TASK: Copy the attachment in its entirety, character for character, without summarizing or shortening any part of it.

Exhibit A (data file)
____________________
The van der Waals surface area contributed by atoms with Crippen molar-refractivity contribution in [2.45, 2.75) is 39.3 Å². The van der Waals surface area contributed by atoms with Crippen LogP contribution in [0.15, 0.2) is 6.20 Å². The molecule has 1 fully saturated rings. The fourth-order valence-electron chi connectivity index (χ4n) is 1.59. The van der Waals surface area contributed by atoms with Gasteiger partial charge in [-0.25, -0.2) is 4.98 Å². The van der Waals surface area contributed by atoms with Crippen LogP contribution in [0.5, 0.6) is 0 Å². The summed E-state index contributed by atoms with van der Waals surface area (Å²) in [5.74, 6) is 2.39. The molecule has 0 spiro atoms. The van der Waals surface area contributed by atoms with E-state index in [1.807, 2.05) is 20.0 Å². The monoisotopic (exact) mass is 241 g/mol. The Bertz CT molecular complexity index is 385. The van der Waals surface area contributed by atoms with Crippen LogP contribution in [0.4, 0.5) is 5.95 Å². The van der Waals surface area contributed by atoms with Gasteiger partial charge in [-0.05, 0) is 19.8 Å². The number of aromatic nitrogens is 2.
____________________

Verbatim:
The van der Waals surface area contributed by atoms with Crippen molar-refractivity contribution in [2.45, 2.75) is 39.3 Å². The van der Waals surface area contributed by atoms with Crippen LogP contribution in [0.15, 0.2) is 6.20 Å². The molecule has 1 fully saturated rings. The fourth-order valence-electron chi connectivity index (χ4n) is 1.59. The van der Waals surface area contributed by atoms with Gasteiger partial charge in [-0.25, -0.2) is 4.98 Å². The van der Waals surface area contributed by atoms with Crippen LogP contribution in [0.5, 0.6) is 0 Å². The summed E-state index contributed by atoms with van der Waals surface area (Å²) in [5.74, 6) is 2.39. The molecule has 0 spiro atoms. The van der Waals surface area contributed by atoms with E-state index in [1.807, 2.05) is 20.0 Å². The monoisotopic (exact) mass is 241 g/mol. The Bertz CT molecular complexity index is 385. The van der Waals surface area contributed by atoms with Crippen LogP contribution in [0.4, 0.5) is 5.95 Å². The van der Waals surface area contributed by atoms with Gasteiger partial charge in [-0.05, 0) is 19.8 Å². The number of aromatic nitrogens is 2.